Context of the Numbers
These numbers are specific to my athletes, the facility I coach at, the timing lasers we use, and the speed training we do. There are definitely grains of truth in these numbers, but there is a lot more context that needs to be explained.
The sprint times entered were only my athlete’s fastest ones of that day. The athlete could’ve run the first one just above 95% and all other consequent sprints below 95%. If so, that probably would’ve led to a modification of the session.
The faster the athlete and their PR, the smaller their threshold of 95% is. This could penalize faster athletes and reward slower athletes. An athlete with a PR of 1.00 has a 0.05 range, while an athlete with a PR of 1.50 has a 0.08 range. That’s why this is relative using a percentage of their best.The faster the athlete and their PR, the smaller their threshold of 95% is, says @CoachBigToe. Click To Tweet
Coaching Solutions: Above the 95% Threshold
If your athlete is sprinting at or above the 95% threshold, stay the course. This means the athlete’s mind and body are in a good enough state to do high-quality speed training that day. Additionally, it’s an opportunity to reassure the athlete that their speed development is on the right path.
Coaching Solutions: Below the 95% Threshold
If your athlete is under the 95% threshold—which doesn’t happen as often as you’d think—there is some gray area in deciding what to do next. First, ask how they’re feeling. When incorporating data into your training, the flow should not run directly from data –> decision. Instead, the appropriate way to apply data follows the model of data –> discussion –> decision. Ask some questions and create a conversation to figure out the context of what could be the potential source(s) of the low sprint times.If your athlete is under the 95% threshold—which doesn’t happen as often as you’d think—there is some gray area in deciding what to do next, says @CoachBigToe. Click To Tweet
If your athlete looked good during their sprint and says their mind and body are feeling good, run another rep to see what happens. They could’ve needed one sprint to finish warming up, been thinking too much about coaching cues, etc.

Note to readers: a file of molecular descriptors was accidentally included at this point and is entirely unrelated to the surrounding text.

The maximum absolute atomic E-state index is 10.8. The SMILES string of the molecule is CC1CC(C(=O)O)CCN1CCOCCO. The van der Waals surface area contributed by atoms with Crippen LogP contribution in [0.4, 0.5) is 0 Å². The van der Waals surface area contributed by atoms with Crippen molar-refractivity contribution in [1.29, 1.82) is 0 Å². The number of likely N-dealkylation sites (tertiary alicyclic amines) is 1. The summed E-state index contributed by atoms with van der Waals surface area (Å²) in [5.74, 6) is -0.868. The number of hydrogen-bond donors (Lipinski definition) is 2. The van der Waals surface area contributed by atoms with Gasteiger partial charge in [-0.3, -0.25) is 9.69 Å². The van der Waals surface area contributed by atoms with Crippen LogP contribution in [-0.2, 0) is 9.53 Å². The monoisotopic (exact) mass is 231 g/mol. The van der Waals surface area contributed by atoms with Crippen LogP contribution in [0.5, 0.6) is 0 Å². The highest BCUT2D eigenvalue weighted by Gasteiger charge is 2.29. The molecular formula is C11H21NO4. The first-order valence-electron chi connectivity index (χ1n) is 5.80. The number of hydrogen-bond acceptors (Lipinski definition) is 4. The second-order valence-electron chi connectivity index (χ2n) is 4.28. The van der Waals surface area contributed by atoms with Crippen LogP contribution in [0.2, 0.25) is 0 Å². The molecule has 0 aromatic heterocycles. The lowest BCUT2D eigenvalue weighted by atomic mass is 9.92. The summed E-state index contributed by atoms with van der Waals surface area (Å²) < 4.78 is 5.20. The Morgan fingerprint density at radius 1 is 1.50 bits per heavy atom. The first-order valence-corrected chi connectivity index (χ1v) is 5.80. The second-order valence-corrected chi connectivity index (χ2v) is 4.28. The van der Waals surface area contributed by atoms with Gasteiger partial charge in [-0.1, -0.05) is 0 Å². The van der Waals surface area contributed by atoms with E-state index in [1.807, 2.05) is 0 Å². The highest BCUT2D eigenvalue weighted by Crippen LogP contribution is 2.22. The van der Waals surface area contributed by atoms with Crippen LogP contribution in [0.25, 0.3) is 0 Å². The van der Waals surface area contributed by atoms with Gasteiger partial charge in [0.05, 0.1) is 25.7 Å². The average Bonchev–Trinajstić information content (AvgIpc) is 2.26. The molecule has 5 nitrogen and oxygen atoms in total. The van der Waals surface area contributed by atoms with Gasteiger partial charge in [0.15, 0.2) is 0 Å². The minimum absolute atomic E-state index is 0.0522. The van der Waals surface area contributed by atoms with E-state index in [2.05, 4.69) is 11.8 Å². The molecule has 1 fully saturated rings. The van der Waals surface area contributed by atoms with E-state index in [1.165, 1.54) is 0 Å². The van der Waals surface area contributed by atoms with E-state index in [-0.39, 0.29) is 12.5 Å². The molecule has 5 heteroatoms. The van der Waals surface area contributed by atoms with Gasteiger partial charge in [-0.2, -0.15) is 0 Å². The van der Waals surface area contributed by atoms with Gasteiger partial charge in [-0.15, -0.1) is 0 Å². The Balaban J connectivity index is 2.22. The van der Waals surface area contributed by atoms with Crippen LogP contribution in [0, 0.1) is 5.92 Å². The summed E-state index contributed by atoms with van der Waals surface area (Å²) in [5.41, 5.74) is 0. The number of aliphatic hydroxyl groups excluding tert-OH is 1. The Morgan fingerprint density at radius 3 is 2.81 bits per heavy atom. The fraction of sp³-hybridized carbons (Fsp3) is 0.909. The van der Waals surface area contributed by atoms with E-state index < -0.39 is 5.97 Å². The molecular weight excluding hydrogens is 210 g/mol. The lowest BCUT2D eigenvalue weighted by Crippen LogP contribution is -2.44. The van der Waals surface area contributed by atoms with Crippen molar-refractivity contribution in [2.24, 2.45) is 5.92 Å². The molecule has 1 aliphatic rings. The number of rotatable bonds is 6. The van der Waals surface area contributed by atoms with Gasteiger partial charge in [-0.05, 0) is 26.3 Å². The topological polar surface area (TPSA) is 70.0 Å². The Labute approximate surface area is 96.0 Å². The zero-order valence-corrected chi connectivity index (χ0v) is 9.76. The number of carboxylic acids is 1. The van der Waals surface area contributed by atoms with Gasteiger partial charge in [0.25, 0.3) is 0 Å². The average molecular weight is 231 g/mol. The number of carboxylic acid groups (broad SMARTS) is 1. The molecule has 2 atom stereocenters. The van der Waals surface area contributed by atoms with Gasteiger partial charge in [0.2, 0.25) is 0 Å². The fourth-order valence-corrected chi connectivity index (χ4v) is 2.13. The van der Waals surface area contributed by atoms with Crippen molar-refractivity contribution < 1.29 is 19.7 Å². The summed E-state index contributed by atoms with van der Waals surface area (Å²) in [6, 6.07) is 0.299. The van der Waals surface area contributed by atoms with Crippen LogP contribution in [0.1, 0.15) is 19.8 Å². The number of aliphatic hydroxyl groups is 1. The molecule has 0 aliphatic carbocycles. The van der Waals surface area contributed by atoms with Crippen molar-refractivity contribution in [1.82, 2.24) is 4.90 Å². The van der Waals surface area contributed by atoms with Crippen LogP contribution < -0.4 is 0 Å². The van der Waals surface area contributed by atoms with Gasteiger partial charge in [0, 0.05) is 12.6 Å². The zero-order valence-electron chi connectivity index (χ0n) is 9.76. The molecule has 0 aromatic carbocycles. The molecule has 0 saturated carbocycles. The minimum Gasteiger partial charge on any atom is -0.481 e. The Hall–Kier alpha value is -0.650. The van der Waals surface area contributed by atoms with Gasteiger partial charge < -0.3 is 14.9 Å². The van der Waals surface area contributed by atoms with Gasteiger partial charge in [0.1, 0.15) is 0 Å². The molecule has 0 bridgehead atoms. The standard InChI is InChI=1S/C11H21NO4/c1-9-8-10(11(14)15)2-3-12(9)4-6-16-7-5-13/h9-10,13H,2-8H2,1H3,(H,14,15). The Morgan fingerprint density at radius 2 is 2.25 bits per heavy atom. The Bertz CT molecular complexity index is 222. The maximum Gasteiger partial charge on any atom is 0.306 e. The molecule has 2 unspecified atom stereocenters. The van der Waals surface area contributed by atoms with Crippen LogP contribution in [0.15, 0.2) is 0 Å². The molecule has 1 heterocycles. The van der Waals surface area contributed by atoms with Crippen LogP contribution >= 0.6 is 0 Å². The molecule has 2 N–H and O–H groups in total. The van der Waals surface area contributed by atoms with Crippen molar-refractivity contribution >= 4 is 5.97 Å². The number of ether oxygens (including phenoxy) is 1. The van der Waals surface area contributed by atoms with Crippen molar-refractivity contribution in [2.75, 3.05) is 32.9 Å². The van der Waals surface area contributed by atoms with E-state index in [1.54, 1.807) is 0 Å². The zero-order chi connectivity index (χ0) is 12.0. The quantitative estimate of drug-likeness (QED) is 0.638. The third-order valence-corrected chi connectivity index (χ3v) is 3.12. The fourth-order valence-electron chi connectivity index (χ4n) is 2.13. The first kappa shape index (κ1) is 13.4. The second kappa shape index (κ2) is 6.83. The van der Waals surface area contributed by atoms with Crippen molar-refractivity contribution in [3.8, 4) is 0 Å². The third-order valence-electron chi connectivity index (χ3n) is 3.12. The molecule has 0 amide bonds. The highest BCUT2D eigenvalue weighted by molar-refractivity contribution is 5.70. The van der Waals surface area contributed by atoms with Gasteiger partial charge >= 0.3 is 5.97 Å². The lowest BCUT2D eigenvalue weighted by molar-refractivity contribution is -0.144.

If your athlete looked slow and the conversation exposed some factors negatively influencing their readiness to train, move on to something else. There are a variety of other ways to develop speed besides all-out timed sprints. An active recovery session could be the most valuable thing you can do for your athlete that day. Pushing forward with direct speed work could do more harm by causing excessive fatigue.
It’s incredible to know that in only about 1 out of every 10 speed sessions my athletes might not be ready for a very speed-intensive session. Meaning, an overwhelmingly large majority of the time, it’s a great day for speed training.An overwhelmingly large majority of the time, it’s a great day for speed training, says @CoachBigToe. Click To Tweet
Knowing that athletes are not under 95% of their best as often as you might think, when it does happen, there are probably big causes negatively influencing their performance. It’s your job to be a detective before the sprints happen. Starting off each session with a simple question or two about how their day was and how ready they are to train starts giving you clues. The clues aren’t necessarily for how good their performance will be, but rather if you should be extra conscious of their first one or two sprints.
If my athlete is under their 95% threshold, I don’t end the session right away or throw my hands up in frustration. All I do is ask how they’re feeling and what’s been going on the last few days. I have my coach’s eye, my athletes know their bodies best, and the 95% threshold is just another tool in the toolbox (yes, I just rolled my eyes as well). Those three things contribute to my decision-making process by opening up discussion.